Growth Is Hard to Find 3
Deconstructing Market Share 4
Different Metric, Same Outcome 8
Satisfaction Market Share 11
Satisfaction Share of Wallet 15
Always Wrong on Average 18
A Cautionary Tale 22
The Moral of the Story? 25
Eureka! The Discovery of the Wallet Allocation Rule 27
Key Takeaway: Satisfied customers who recommend your brand are important. But all too often customers like your competitors just as much as they like your brand. The end result is that you are losing sales. To understand what drives share of wallet and ultimately market share, managers need to shift their focus from the drivers of satisfaction or NPS to the drivers of rank. Our research conclusively proves that the rank that customers assign to a brand relative to other brands they use predicts share of wallet using a simple, previously unknown formula, which we ve named the Wallet Allocation Rule.
Getting There 29
Determining Your Rank 32
The Wallet Allocation Rule and Share: The Evidence 33
The Best Metric? 38
Why Does the Wallet Allocation Rule Work? 40
Using the Wallet Allocation Rule 41
Wallet Allocation Rule Strategy 43
How to Improve Your Rank 46
The Rule in Practice 47
The Wallet Allocation Rule in Action 51
Key Takeaway: The drivers of share of wallet are almost always very different from the drivers of satisfaction or NPS. Wallet Allocation Rule analysis gets to the heart of what drives wallet share by identifying what drives customers preference for your brand vis–à–vis competition instead of simply determining what makes customers happy.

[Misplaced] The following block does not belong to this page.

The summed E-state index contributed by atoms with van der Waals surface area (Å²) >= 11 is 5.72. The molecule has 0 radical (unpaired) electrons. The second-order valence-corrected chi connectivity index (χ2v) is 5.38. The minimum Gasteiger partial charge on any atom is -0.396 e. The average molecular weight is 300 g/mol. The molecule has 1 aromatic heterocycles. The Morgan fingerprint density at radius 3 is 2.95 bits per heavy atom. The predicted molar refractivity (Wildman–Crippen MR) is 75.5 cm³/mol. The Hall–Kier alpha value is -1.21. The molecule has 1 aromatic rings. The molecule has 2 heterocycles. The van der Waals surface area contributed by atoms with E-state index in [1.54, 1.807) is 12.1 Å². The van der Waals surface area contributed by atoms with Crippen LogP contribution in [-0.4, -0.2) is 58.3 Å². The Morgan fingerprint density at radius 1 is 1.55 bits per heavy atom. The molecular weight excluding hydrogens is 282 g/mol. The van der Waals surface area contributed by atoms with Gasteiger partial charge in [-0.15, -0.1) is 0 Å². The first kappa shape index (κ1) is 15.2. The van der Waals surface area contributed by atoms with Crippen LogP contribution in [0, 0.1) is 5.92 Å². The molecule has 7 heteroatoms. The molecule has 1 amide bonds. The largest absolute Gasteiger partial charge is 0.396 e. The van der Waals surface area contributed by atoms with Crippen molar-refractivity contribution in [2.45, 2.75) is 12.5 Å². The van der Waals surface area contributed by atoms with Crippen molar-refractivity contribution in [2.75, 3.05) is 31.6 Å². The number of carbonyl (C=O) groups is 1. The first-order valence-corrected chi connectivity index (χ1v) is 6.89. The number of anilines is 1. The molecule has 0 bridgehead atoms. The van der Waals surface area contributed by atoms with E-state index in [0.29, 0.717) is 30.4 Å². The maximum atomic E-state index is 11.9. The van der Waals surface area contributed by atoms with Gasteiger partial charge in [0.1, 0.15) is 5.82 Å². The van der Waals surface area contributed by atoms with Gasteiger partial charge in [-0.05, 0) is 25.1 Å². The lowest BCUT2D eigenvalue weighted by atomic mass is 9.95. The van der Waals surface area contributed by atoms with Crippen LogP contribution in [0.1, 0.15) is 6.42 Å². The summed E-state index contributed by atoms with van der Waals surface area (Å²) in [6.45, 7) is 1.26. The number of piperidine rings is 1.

Grinding a New Set of Lenses 52
Putting the Wallet Allocation Rule to Work 53
Customers as Assets 89
Key Takeaway: Growth is easy for firms willing to give their products away for as long as they remain in business! But the first duty of a business is to survive. Managers must never lose sight of the fact that the end goal is profits, not just revenues.
The Wallet Allocation Rule Is Not a Panacea 91
Revenue Profits 98
Short–Term Gain, Long–Term Pain 99
Money–Losing Delighters 102
Aligning Satisfaction, Share of Wallet, Revenue, and Profit 104
New Metrics That Matter for Growth 109
Key Takeaway: The Wallet Allocation Rule makes it possible for managers to easily link customer satisfaction to share of wallet. But because the rule is based upon a company s relative rank, not its absolute satisfaction level, firms need to add new metrics to their list of Key Performance Indicators (KPIs).
Glass Houses and Stones 110
Must–Have Marketing Metrics 112
Customer Satisfaction 115
Key Drivers and Market Barriers 121
Demand Evidence 127
Making It Happen 129
Key Takeaway: Rather than end this book with a cheerleader s call to Go, Fight, Win! we instead want to focus on this all too important fact: Without proper execution, good ideas can and often do fail. The Wallet Allocation Rule is no exception. We end by identifying the most common failure points, and what you can do to avoid them.
Rule 1: Get the Data Right 131
Rule 2: Set the Right Performance Standards 135
The Next Disruption 136
What s Next? 139
Establish That You Need It 139
Get Help 139
Let s Talk 140
Connect with Us 140
Principal Contributors 159
About the Authors 187
Timothy Keiningham, PhD 187
Lerzan Aksoy, PhD 188
Luke Williams 189
Alexander Buoye, PhD 189